What is alcoholism? It is a long-term chronic disease that affects individuals in many areas of life. It is both a physical compulsion and mental obsession that causes individuals to crave alcohol even at inappropriate times.
Those who suffer with alcoholism often cannot control their desire for it and cannot control when nor how to stop. Even when it interferes with relationships with others, work and finances, it is difficult to stop.
Alcoholism is similar to alcohol abuse but differs in dependency. Those who abuse alcohol may overindulge but do not depend on it nor lose control over consumption. A recent US study estimated that 30% of Americans have reported having an alcohol disorder at some time in their lives.
Alcohol is a factor in 1 in 25 deaths worldwide according to a Canadian study and is one of the most commonly abused substances among adolescents and teens. Consumption during critical stages of physical and mental development can cause serious health issues for adolescents and increases the likelihood of dependency developing later in life. In addition, as binge drinking gains popularity among college-aged young adults, more individuals put themselves at risk for developing serious health complications that can also increase the likelihood of alcohol dependency developing.
What is Alcoholism? Risk Factors and Causes
Alcoholism can develop as a result of a number of factors. In many cases, risk factors for alcoholism include:
- Ease of access
- Peer drinking
- Low self-esteem
- Media and advertising
- Age of first alcoholic drink
- How the body metabolizes alcohol
What is Alcoholism? Signs & Symptoms
Alcohol dependence gradually progresses over years but can develop in a few short months for especially vulnerable individuals. Because of the way the brain responds to consumption of alcohol, excessive drinking can alter levels of dopamine in the brain (often referred to as “feel good” chemicals) in which a person’s body craves alcohol in order to feel pleasure.
Alcoholism is diagnosed by a number of factors. These factors include:
- Alcohol tolerance (needing large amounts to feel intoxicated)
- Withdrawal symptoms
- Unsuccessful attempts to cut down
- Persistence in drinking although aware of negative consequences
- Excessive time consumed through obtaining, using and recovering from effects
Others may exhibit symptoms such as memory problems, digestive issues or falling over. Alcohol use can cause initial feelings of elevated mood but gradually depresses the individual and sedates them. It often lowers inhibitions, alters thoughts and affects their emotions and behaviors. In addition to negatively impacting relationships with others, work and finances, alcoholism can cause a number of long-term side effects. Theses include:
- Liver problems
- Heart problems
- Thinning bones
- Nervous system problems
- Alcoholism often is at the center of domestic abuse, mental illness, trouble with the law, accidents and suicide.
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What is Alcoholism: Getting Treatment
Acknowledging alcohol dependency is often the first critical step in treating alcoholism. Treatment often begins with detoxification in a safe, medically-monitored environment to ensure any withdrawal symptoms are able to be treated immediately.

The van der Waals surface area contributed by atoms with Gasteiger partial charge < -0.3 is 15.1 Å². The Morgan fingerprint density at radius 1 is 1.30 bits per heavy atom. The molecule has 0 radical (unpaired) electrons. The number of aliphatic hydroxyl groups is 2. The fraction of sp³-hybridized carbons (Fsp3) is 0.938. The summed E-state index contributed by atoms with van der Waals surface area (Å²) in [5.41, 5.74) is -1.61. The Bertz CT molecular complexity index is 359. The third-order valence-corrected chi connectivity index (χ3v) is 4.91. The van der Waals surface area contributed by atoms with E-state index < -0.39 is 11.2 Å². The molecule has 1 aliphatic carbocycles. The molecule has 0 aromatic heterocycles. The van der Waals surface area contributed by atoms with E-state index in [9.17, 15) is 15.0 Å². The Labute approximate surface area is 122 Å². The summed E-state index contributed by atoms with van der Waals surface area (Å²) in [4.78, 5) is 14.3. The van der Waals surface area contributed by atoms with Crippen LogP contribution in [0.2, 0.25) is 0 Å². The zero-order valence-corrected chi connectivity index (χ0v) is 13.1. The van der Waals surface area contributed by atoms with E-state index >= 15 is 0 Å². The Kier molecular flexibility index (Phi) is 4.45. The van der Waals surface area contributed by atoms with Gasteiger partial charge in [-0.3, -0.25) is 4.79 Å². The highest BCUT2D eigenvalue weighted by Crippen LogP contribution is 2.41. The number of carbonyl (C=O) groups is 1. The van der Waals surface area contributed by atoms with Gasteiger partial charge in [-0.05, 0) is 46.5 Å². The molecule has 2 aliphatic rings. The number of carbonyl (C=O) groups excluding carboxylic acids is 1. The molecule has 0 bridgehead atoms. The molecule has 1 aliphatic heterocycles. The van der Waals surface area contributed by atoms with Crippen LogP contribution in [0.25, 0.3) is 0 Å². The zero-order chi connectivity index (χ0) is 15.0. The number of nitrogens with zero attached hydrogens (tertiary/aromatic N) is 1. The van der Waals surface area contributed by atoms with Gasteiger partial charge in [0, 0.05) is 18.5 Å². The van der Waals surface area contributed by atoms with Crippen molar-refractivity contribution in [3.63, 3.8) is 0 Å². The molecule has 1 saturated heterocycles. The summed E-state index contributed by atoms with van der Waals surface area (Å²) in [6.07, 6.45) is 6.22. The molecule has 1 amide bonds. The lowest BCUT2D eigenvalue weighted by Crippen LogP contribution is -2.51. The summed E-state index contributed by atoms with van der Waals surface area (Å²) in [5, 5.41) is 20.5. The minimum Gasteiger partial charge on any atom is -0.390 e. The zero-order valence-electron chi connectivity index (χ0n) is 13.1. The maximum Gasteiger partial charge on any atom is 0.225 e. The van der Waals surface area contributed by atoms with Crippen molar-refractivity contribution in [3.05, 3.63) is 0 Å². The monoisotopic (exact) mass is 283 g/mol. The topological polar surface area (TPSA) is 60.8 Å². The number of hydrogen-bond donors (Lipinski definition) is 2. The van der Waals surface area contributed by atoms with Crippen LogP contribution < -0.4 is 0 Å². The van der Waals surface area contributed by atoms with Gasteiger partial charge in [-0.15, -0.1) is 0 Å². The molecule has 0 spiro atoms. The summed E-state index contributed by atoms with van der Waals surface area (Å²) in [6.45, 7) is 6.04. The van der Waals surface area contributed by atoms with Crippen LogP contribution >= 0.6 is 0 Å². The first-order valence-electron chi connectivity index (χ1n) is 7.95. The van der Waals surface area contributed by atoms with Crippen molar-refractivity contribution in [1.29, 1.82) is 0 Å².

The 12-step program is often utilized in treating alcoholism in order to help those battling dependency. It provides a foundation and model for individuals to follow in order to overcome the effects of alcohol on their own lives. This program treats alcoholism at a variety of levels. The 12-step model not only encourages the development of self but also the restoration and mending of relationships with others. While forgiving oneself and practicing self-discovery, individuals are encouraged to explore humility, acceptance, honesty and forgiveness. Alcoholism affects not only the individual suffering with chronic addiction, but those around them. Through experience, hope and change, the 12-step program is highly effective in helping many overcome addiction.
Alcoholism can often come about as a result of attempts to self-medicate for other troubles in life. For many, group and individual therapies allow individuals to explore tough topics and relate to others experiencing many of the same troubles. In this environment, young adults are physically away from temptation and surrounded by other individuals with similar experiences striving towards the same goals. Because many are driven to alcoholism as a result of co-occurring disorders and other medical or environmental factors, a dual-diagnosis program allows individuals to explore influences that may have led to dependency. The utilization of experiential therapies in conjunction with dual-diagnosis allows individuals to develop healthy coping mechanisms and outlets that deter temptation to indulge in alcohol once exiting treatment.
Alcoholism is often the result of long-term abuse that can lead to life-long complications. Treatment for alcoholism is extensive and requires change in many aspects of life. The most critical part in treating alcoholism is building a desire for sobriety and a willingness to work at maintaining it. It is important for young adults to know their worth and to desire happiness and good health for their futures.